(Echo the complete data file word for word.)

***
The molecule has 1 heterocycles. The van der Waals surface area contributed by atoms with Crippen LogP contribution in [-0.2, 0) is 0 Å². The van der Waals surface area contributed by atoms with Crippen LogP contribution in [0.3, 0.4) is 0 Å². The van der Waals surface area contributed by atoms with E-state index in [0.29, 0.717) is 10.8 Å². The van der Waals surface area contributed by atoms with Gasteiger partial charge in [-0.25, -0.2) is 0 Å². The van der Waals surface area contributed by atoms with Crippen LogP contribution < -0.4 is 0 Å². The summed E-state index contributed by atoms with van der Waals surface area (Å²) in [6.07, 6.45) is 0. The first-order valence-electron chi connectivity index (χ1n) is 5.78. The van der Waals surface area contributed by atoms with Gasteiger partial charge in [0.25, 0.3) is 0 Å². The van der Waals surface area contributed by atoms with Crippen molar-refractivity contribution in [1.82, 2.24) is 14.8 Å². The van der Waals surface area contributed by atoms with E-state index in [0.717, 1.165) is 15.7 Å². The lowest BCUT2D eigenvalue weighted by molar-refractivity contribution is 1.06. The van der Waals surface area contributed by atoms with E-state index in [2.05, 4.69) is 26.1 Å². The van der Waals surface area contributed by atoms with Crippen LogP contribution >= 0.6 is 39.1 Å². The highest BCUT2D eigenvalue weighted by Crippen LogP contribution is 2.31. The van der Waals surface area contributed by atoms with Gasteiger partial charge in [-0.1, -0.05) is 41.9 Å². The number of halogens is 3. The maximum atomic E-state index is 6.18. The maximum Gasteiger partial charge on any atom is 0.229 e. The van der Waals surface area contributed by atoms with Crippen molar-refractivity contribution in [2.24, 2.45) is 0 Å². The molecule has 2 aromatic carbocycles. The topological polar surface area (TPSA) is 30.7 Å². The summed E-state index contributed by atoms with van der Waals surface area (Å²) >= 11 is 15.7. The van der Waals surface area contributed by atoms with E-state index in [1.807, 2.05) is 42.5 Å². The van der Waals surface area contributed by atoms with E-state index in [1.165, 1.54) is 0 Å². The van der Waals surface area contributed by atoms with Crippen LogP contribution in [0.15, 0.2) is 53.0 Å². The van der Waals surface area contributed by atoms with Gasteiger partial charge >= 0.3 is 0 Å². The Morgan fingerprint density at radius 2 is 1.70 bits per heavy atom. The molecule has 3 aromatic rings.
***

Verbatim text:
The molecule has 1 heterocycles. The van der Waals surface area contributed by atoms with Crippen LogP contribution in [-0.2, 0) is 0 Å². The van der Waals surface area contributed by atoms with Crippen LogP contribution in [0.3, 0.4) is 0 Å². The van der Waals surface area contributed by atoms with E-state index in [0.29, 0.717) is 10.8 Å². The van der Waals surface area contributed by atoms with Gasteiger partial charge in [-0.25, -0.2) is 0 Å². The van der Waals surface area contributed by atoms with Crippen LogP contribution < -0.4 is 0 Å². The summed E-state index contributed by atoms with van der Waals surface area (Å²) in [6.07, 6.45) is 0. The first-order valence-electron chi connectivity index (χ1n) is 5.78. The van der Waals surface area contributed by atoms with Gasteiger partial charge in [0.25, 0.3) is 0 Å². The van der Waals surface area contributed by atoms with Crippen molar-refractivity contribution in [1.82, 2.24) is 14.8 Å². The van der Waals surface area contributed by atoms with E-state index in [0.717, 1.165) is 15.7 Å². The lowest BCUT2D eigenvalue weighted by molar-refractivity contribution is 1.06. The van der Waals surface area contributed by atoms with E-state index in [2.05, 4.69) is 26.1 Å². The van der Waals surface area contributed by atoms with Crippen LogP contribution >= 0.6 is 39.1 Å². The highest BCUT2D eigenvalue weighted by Crippen LogP contribution is 2.31. The van der Waals surface area contributed by atoms with Gasteiger partial charge in [-0.1, -0.05) is 41.9 Å². The number of halogens is 3. The maximum atomic E-state index is 6.18. The maximum Gasteiger partial charge on any atom is 0.229 e. The van der Waals surface area contributed by atoms with Crippen molar-refractivity contribution in [2.24, 2.45) is 0 Å². The molecule has 2 aromatic carbocycles. The topological polar surface area (TPSA) is 30.7 Å². The summed E-state index contributed by atoms with van der Waals surface area (Å²) >= 11 is 15.7. The van der Waals surface area contributed by atoms with E-state index in [1.807, 2.05) is 42.5 Å². The van der Waals surface area contributed by atoms with E-state index in [1.165, 1.54) is 0 Å². The van der Waals surface area contributed by atoms with Crippen LogP contribution in [0.15, 0.2) is 53.0 Å². The van der Waals surface area contributed by atoms with Gasteiger partial charge >= 0.3 is 0 Å². The Morgan fingerprint density at radius 2 is 1.70 bits per heavy atom. The molecule has 3 aromatic rings.